I have heard it all too often in youth program circles: “The United States should focus on the challenges right here between our borders. Stop trying to fix poverty conditions in other countries.”
It is tempting to sympathize with this view. It is easy to understand its roots and the anger behind it. Nevertheless, the counter-argument comes easily: “We must do both: foreign aid and domestic. It is in our national interest to invest in youth globally.”
What bothers me is not so much the debate, but the sadness I feel when I hear the new isolationists. I can remember when student movements took to the streets and promoted the idea of a global youth democracy movement. Less grandiose sentiments about the value of linking with one another are routinely expressed in global meetings, such as the last two global Youth Employment Summits.
I feel sad when I learn of hearts going cold and parochialism setting in. As a professor, I feel especially sad when I consider lost opportunities for exchange and interaction among youth workers worldwide.
I recently returned from a week in South Africa, with the help of the Massachusetts-based Educational Development Center, where I had a chance to visit what might be the most interesting employment and training program in the world: the Umsobomvu Youth Fund (UYF). I wouldn’t want the new American isolationists to miss opportunities to learn from the experiences of countries such as this one.
In 1994, the South African people welcomed their first democratically elected government, replacing decades of apartheid-based rule. The post-apartheid governments have recognized the pivotal role that young people must play in rebuilding South Africa. The governments have made youth a priority by creating a National Youth Commission, an Interdepartmental Committee on Youth Affairs and the UYF.
The government announced the creation of a special fund in 1998 to help employ the nation’s youth, and the UYF began operating three years later. UYF’s funding by itself is of interest: It got a large, one-time infusion from a tax on the sale of stock in two state-owned insurance companies. By the time the fund was running in 2001, the arrangement had provided well over $100 million to UYF.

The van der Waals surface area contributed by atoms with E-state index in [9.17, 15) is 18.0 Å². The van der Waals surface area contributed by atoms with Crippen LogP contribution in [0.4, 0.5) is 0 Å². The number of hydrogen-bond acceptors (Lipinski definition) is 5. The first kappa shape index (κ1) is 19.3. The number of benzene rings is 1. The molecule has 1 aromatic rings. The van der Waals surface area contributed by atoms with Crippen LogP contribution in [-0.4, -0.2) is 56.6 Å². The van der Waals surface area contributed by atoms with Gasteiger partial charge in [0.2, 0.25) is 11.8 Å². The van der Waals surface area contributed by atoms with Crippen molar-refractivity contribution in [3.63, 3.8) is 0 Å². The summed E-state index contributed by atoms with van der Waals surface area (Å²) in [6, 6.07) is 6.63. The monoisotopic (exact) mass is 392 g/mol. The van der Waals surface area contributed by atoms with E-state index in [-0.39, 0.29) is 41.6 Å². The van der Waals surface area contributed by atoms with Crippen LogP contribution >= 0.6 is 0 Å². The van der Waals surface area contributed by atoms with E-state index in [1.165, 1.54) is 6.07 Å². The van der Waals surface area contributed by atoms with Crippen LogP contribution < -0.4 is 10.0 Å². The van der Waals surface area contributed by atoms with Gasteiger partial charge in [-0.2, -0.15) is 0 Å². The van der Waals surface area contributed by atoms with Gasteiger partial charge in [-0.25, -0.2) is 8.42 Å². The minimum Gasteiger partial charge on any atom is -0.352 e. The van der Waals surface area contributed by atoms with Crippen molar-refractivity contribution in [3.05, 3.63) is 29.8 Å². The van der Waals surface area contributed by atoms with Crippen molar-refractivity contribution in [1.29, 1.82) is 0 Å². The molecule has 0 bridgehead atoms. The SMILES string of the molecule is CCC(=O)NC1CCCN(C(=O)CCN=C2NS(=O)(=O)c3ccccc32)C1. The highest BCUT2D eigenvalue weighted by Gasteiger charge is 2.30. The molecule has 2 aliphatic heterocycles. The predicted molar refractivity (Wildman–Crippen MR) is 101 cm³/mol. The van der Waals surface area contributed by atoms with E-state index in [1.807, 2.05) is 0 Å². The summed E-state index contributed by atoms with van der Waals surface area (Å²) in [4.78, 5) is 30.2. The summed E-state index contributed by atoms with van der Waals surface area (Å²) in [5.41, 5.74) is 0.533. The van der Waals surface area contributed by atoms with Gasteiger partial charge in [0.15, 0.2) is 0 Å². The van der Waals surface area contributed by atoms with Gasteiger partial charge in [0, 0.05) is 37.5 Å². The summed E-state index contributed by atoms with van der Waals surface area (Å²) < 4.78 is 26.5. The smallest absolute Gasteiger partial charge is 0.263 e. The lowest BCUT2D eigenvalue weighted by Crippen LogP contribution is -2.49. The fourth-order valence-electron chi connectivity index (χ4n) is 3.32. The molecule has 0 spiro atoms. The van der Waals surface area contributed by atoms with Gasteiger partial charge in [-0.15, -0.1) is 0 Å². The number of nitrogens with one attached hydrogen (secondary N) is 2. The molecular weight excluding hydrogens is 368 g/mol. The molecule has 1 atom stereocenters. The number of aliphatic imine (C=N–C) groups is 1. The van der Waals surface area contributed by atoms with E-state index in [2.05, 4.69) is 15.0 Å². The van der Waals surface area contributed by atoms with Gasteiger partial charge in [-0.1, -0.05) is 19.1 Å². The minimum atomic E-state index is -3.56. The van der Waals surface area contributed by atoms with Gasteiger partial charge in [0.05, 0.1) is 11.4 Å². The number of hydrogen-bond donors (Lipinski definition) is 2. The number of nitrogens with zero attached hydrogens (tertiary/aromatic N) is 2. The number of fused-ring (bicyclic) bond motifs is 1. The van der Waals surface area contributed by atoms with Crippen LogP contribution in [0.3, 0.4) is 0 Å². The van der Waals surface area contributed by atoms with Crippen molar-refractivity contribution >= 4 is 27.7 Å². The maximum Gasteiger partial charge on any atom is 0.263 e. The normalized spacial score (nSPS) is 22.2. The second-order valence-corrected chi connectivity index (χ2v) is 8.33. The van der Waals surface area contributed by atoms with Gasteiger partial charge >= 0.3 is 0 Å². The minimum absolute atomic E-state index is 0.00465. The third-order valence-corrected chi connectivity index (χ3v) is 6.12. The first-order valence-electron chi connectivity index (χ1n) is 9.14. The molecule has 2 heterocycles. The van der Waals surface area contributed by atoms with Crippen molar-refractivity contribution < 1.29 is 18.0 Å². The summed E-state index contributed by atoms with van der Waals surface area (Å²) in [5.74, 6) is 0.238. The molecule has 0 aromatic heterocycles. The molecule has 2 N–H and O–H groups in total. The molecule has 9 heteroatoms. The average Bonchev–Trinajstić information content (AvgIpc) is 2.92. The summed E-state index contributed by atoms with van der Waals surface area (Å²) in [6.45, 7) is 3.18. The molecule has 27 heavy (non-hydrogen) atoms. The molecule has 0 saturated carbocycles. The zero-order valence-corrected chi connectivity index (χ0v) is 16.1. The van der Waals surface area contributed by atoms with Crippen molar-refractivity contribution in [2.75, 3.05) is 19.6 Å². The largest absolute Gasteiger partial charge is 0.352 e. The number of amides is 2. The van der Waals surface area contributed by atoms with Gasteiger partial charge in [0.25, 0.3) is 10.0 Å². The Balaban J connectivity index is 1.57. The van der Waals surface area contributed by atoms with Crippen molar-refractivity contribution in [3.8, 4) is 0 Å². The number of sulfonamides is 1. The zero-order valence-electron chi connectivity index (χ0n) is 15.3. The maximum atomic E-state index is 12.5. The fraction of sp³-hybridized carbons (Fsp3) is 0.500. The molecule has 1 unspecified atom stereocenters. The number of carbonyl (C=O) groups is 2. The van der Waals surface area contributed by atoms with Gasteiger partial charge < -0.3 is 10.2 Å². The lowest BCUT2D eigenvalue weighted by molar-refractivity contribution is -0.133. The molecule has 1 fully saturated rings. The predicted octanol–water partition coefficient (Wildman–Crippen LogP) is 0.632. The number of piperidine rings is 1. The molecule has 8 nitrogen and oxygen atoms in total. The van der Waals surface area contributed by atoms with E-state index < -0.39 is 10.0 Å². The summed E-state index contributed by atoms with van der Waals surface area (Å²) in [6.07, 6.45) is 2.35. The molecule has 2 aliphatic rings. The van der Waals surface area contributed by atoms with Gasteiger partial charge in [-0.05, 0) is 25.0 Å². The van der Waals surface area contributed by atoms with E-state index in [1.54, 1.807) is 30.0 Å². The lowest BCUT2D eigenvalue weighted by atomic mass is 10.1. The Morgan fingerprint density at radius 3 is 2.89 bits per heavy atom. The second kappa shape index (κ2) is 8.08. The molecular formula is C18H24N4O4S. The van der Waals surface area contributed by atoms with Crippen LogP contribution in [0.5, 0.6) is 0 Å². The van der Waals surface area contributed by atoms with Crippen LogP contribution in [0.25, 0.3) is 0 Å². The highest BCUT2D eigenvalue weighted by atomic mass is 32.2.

While it has been criticized for slow spending to address the dire conditions of youth unemployment, the fund has put together a cluster of interventions that are remarkable in vision, mission and scope.
One part of UYF focuses on career information and counseling, an amazing 24/7 youth hotline staffed by trained youth workers, a youth card good for discounts throughout the country and advisory “one-stop” career centers.
Another section focuses on skills development, school-to-work efforts and community service, while the third deals with youth entrepreneurship, business development, business finance and vouchers. A “knowledge management” plan holds all this together and encourages linkages, as does an ambitious cross-program tracking system.
Through the UYF and through many colleges and community programs, South Africa has been a leader in youth worker training. There is much for the United States to learn from this sizable enterprise. Trained youth workers, including South Africa’s former ambassador to the United States, Sheila Sisulu, and writer Alan Paton, were leading forces in the battle against apartheid.
Among the numerous goals of the fund, one stands out as especially interesting: to mainstream the youth work sector by bringing in new partners, such as banks.
As in all successful ventures, leadership is central. The UYF’s charismatic leader, Malose Kekana, brings a banking and investment background to his task of promoting these businesslike strategies.
On the quality front, a set of standards for effective practices helps guide UYF work. The standards are inspired by the National Youth Employment Coalition’s PEPnet experience in the United States. More inspiration came from such U.S. programs as YouthBuild USA, which has loaned an outstanding leader to UYF, and from the training program STRIVE. The UYF’s many visitors have included American youth employment expert Alan Zuckerman, who worked for the fund for a year.
We need more of these knowledge transfers between nations. Who loses out if we become isolationists?